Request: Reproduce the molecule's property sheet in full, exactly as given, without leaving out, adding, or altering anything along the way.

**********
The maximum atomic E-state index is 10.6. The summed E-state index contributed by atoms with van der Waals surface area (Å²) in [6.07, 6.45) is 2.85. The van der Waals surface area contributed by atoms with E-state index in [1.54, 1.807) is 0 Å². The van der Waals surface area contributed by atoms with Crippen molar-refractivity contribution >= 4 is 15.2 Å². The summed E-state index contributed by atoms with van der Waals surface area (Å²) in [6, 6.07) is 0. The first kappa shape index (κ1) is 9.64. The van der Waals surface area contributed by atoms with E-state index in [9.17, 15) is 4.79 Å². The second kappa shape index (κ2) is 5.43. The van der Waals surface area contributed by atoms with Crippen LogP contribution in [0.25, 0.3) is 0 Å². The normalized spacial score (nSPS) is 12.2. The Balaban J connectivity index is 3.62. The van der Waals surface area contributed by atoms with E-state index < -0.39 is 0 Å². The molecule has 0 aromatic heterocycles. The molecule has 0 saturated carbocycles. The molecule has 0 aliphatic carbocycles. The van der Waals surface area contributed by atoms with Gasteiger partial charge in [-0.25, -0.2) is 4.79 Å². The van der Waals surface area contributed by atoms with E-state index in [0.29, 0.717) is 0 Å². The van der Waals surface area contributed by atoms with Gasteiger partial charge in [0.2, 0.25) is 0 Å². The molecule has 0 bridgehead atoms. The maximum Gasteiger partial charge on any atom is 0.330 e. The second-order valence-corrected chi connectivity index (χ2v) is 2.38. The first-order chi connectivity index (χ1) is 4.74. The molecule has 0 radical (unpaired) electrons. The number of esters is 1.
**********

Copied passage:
The maximum atomic E-state index is 10.6. The summed E-state index contributed by atoms with van der Waals surface area (Å²) in [6.07, 6.45) is 2.85. The van der Waals surface area contributed by atoms with E-state index in [1.54, 1.807) is 0 Å². The van der Waals surface area contributed by atoms with Crippen molar-refractivity contribution >= 4 is 15.2 Å². The summed E-state index contributed by atoms with van der Waals surface area (Å²) in [6, 6.07) is 0. The first kappa shape index (κ1) is 9.64. The van der Waals surface area contributed by atoms with E-state index in [9.17, 15) is 4.79 Å². The second kappa shape index (κ2) is 5.43. The van der Waals surface area contributed by atoms with Crippen LogP contribution in [0.25, 0.3) is 0 Å². The normalized spacial score (nSPS) is 12.2. The Balaban J connectivity index is 3.62. The van der Waals surface area contributed by atoms with E-state index < -0.39 is 0 Å². The molecule has 0 aromatic heterocycles. The molecule has 0 saturated carbocycles. The molecule has 0 aliphatic carbocycles. The van der Waals surface area contributed by atoms with Gasteiger partial charge in [-0.25, -0.2) is 4.79 Å². The van der Waals surface area contributed by atoms with E-state index in [0.29, 0.717) is 0 Å². The van der Waals surface area contributed by atoms with Gasteiger partial charge in [0.2, 0.25) is 0 Å². The molecule has 0 bridgehead atoms. The maximum Gasteiger partial charge on any atom is 0.330 e. The second-order valence-corrected chi connectivity index (χ2v) is 2.38. The first-order chi connectivity index (χ1) is 4.74. The molecule has 0 radical (unpaired) electrons. The number of esters is 1.